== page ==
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Explain the differences between absolute and relative morality. 'Relativist theories give no convincing reason why people should be good'. Discuss.

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Introduction

a) Explain the differences between absolute and relative morality. (25) To start, it is necessary to define the terms 'absolute' and 'relative' with reference to morality. Absolute means any theory in which the rules are absolute: they are unchanging and universal. Relative means any theory in which something is judged in relation to something else and is therefore open to change. Absolute laws or rules of morality will never change. Another way of putting this is that they are objective. Objective means that I am not bringing in any personal opinions or bias, so the rules that I work out are rules that anybody else would rationally come up with. We may come to work out these rules by use of reason and so any rational human being would be able to use his/her reason to come up with the same set of rules. For example, I may, using reason, work out that it is wrong to lie. An absolutist would think that it is therefore always wrong to lie, in any situation and in any culture. So it is just as wrong for me to lie about cheating on my boyfriend as it is to lie about the fact that Santa isn't real. And I can never think it is right to lie, even, to use Kant's famous example, if there was a murder at my door enquiring as to the whereabouts of my friend. ...read more.

Middle

If the doctor was a relativist then he may have to think about other things, such as the consequences of his actions, or whether it is right to save a man who has killed others, and this would make his decision more time consuming and complicated. Another way of explaining the terms 'absolute' and 'relative' with reference to morality, is to consider the terms 'teleological' and 'deontological'. Deontological means duty-based, and the most famous example of this is Kant's theory of ethics. This is an absolute theory as if something is your duty, once you have worked out what your duty is, you are obliged to perform it, no matter what the circumstances may be. This means it is absolute as it is unchanging and universal. Teleological means based on an end, or based on consequences. Utilitarianism is an example of a teleological theory. These theories may be relative as when we decide something based upon its consequences, then the best course of action, and therefore what is considered to be morally right, may change. This means it cannot be absolute, and is therefore relative, as these terms are opposites. (Utilitarianism is a difficult example though, may be viewed as an absolute theory as in each situation, you are only allowed to perform the action which brings about the best consequences, so you only have one choice in any situation, and this would not change.) In my opinion, absolute theories provide us with a clearer framework within which to assess an action's morality. ...read more.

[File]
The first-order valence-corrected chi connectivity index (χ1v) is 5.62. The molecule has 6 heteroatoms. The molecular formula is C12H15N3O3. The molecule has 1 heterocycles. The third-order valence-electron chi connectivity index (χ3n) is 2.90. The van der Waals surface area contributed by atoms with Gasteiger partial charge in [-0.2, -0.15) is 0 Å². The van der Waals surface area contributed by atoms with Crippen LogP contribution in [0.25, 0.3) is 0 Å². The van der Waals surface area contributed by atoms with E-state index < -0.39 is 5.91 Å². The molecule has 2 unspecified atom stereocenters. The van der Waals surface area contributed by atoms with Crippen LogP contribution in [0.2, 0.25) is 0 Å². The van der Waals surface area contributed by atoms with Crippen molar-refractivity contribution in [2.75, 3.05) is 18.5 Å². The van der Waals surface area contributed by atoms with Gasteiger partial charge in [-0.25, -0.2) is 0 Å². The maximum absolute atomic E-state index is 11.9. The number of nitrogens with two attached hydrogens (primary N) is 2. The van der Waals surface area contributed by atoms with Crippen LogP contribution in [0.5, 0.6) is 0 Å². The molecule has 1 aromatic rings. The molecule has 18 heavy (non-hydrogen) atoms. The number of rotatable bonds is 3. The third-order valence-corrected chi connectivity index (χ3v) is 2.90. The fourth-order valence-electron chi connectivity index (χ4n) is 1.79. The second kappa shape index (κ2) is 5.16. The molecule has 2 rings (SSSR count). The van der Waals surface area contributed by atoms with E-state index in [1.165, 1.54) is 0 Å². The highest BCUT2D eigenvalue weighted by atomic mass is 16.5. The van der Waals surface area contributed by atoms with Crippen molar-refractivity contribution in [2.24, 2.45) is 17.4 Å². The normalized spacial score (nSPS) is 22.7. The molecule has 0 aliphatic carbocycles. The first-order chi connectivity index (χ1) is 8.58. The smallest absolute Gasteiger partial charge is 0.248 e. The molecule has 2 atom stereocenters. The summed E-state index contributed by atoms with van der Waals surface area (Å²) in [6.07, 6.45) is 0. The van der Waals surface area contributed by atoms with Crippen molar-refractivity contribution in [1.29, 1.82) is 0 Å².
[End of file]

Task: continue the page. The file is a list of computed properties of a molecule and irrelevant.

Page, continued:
Conclusion

These are things we would generally think are a normal part of being a human, and so relativist theories allow us to be what we are: human. This may be a convincing reason to follow these theories and therefore to be 'good'. But absolute theories still seem to give us more of a clear reason to be good. Deontological theories, such as Kant's, would say we ought to do what is right simply because it is our duty, and it is our duty because it is the right thing to do. Therefore actions in themselves can be seen as good or bad, and this is what makes us do them or avoid them. Utilitarianism, a teleological theory, gives us clear reasons why we should be good as well: to achieve the greatest happiness for the greatest number. They believe we all aim for happiness in life, and so this is how we should act. We should be good because we are aiming at making ourselves and others happy. One problem with all theories of morality that don't rely on a God or supernatural being is that they cannot successfully bridge the 'is-ought gap/fact-value gap'. This means that they provide us with facts - all human beings want happiness, but from this we cannot clearly, logically or deductively get to a value/showing what we should do - act so as to maximise this happiness. They can tell us observations about human life, but they do not give us clear reasons why we should do something. For this reason, neither absolute or relativist theories can provide us with a convincing reason why we should be good. ...read more.

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